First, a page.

Sunday, July 10, 2022

Sermon: “We Trained for This!”, Deuteronomy 30:9b-14/Luke 10:25-37 (July 10, 2022)


Now that summer is well underway and we seem to have moved into 90˚+ days for good, we’re collectively on the lookout for ways to keep cool until fall. Of course, most of us rely heavily on central air conditioning these days, but the best methods of beating the summer heat have always been the ones where efficacy and recreation intersect. Stocking up on popsicles, spending weekends boating, challenging friends to a water gun fight, and running through a sprinkler are all time-tested ways to stay cool while having fun. But perhaps the most popular and refreshing summer pastime of all is going for a swim.

This probably explains why so many teenagers wind up getting jobs as lifeguards during their time off from school. It can be an especially lucrative gig because not just anyone can fill the role; it requires special training to become certified as a lifeguard. In addition to strong swimming skills, a professional lifeguard needs to take written and practical tests to make sure they’re prepared for emergency situations AND they usually have to have CPR, First Aid, and AED certification as well. The job really entails much more than working on a tan and yelling at kids not to run.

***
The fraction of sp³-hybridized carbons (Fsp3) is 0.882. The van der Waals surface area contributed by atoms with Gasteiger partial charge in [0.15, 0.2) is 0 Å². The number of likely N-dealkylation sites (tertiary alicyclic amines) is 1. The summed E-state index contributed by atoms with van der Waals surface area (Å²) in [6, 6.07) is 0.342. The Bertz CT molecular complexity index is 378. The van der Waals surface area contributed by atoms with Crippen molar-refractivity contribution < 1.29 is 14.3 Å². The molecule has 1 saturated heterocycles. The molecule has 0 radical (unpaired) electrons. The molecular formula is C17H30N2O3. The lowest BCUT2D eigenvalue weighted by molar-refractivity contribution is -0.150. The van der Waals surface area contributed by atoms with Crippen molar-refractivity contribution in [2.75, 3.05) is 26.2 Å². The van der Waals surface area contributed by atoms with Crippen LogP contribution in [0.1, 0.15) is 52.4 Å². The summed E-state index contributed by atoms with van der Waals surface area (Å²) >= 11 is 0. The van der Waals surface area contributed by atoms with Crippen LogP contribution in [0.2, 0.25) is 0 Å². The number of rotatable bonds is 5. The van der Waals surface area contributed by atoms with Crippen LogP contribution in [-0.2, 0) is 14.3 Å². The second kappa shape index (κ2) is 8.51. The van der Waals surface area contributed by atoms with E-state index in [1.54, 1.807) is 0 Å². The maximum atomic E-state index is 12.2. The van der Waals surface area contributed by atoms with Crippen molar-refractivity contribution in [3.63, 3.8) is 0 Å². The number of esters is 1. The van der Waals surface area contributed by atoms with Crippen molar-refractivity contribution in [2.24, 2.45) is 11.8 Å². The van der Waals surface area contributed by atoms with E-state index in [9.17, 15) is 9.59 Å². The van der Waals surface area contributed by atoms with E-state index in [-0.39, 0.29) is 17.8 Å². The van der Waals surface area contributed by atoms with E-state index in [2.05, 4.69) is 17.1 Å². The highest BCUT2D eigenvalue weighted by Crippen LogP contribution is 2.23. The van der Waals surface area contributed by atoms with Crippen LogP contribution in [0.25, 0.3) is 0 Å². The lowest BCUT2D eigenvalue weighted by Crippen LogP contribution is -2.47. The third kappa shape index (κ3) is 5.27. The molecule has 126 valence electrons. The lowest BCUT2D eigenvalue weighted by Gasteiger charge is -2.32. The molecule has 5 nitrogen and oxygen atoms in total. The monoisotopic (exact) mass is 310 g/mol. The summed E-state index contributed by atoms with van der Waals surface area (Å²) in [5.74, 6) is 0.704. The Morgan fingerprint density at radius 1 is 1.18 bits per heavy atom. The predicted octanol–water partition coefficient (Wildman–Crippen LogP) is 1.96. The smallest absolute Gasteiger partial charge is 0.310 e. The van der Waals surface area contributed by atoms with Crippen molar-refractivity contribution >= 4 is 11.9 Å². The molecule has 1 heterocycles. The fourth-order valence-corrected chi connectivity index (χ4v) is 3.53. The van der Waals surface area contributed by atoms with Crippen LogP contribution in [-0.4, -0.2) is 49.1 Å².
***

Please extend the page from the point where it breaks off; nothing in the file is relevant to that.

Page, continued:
Although none of us goes to the pool or beach with the expectation that we’ll wind up in danger, it’s nice to know that there’s a well-trained professional on duty just in case. But there’s also a certain amount of trust involved, that the lifeguard will, you know, use their training if it becomes necessary to save your life. Can you imagine if you found yourself drowning, and the lifeguard decided to go on break at that very moment? Or if they concluded that saving you wasn’t worth the personal risk? Your only hope would be if some altruistic soul happened to be walking by and was willing to jump in and try to save you, relying only on the meager swimming skills that they picked up at summer camp in the third grade – not the most reliable alternative.

Of course, none of us expects to ever wind up in this strange situation, but it’s essentially what happens in today’s reading from Luke – albeit in a landlocked Biblical setting. We can’t fully appreciate the parable of the so-called “Good Samaritan” without understanding the roles of its characters in context. The priest and the Levite who pass by the injured man aren’t just average Joes out for a morning stroll. These are Jewish religious authorities. You know, the ones who spend their entire lives studying Torah and the God of justice, compassion, and mercy that it describes. If anyone knows all the “right answers,” it’s them. As far as the legal expert is concerned, these men have the best training possible.